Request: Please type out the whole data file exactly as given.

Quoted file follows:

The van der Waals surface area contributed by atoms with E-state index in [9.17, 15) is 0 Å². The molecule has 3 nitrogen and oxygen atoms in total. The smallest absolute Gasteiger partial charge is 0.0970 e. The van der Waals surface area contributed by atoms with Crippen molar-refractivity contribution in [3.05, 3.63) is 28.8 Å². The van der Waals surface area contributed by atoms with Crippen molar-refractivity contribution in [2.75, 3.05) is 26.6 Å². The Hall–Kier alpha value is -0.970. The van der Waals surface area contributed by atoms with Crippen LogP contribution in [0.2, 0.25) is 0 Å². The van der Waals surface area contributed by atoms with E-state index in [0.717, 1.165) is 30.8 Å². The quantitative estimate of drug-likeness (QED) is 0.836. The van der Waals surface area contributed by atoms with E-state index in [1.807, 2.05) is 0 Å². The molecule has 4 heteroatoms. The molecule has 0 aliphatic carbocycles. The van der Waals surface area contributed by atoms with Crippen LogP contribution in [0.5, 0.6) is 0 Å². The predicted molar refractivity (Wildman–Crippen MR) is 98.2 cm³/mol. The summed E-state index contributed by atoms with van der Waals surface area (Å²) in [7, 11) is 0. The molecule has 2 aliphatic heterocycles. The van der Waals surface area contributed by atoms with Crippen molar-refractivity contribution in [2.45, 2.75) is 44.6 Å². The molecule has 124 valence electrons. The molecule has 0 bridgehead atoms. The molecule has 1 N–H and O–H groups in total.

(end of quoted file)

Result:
The van der Waals surface area contributed by atoms with E-state index in [9.17, 15) is 0 Å². The molecule has 3 nitrogen and oxygen atoms in total. The smallest absolute Gasteiger partial charge is 0.0970 e. The van der Waals surface area contributed by atoms with Crippen molar-refractivity contribution in [3.05, 3.63) is 28.8 Å². The van der Waals surface area contributed by atoms with Crippen molar-refractivity contribution in [2.75, 3.05) is 26.6 Å². The Hall–Kier alpha value is -0.970. The van der Waals surface area contributed by atoms with Crippen LogP contribution in [0.2, 0.25) is 0 Å². The van der Waals surface area contributed by atoms with E-state index in [0.717, 1.165) is 30.8 Å². The quantitative estimate of drug-likeness (QED) is 0.836. The van der Waals surface area contributed by atoms with E-state index in [1.807, 2.05) is 0 Å². The molecule has 4 heteroatoms. The molecule has 0 aliphatic carbocycles. The van der Waals surface area contributed by atoms with Crippen LogP contribution in [0.5, 0.6) is 0 Å². The predicted molar refractivity (Wildman–Crippen MR) is 98.2 cm³/mol. The summed E-state index contributed by atoms with van der Waals surface area (Å²) in [7, 11) is 0. The molecule has 2 aliphatic heterocycles. The van der Waals surface area contributed by atoms with Crippen molar-refractivity contribution in [2.45, 2.75) is 44.6 Å². The molecule has 124 valence electrons. The molecule has 0 bridgehead atoms. The molecule has 1 N–H and O–H groups in total.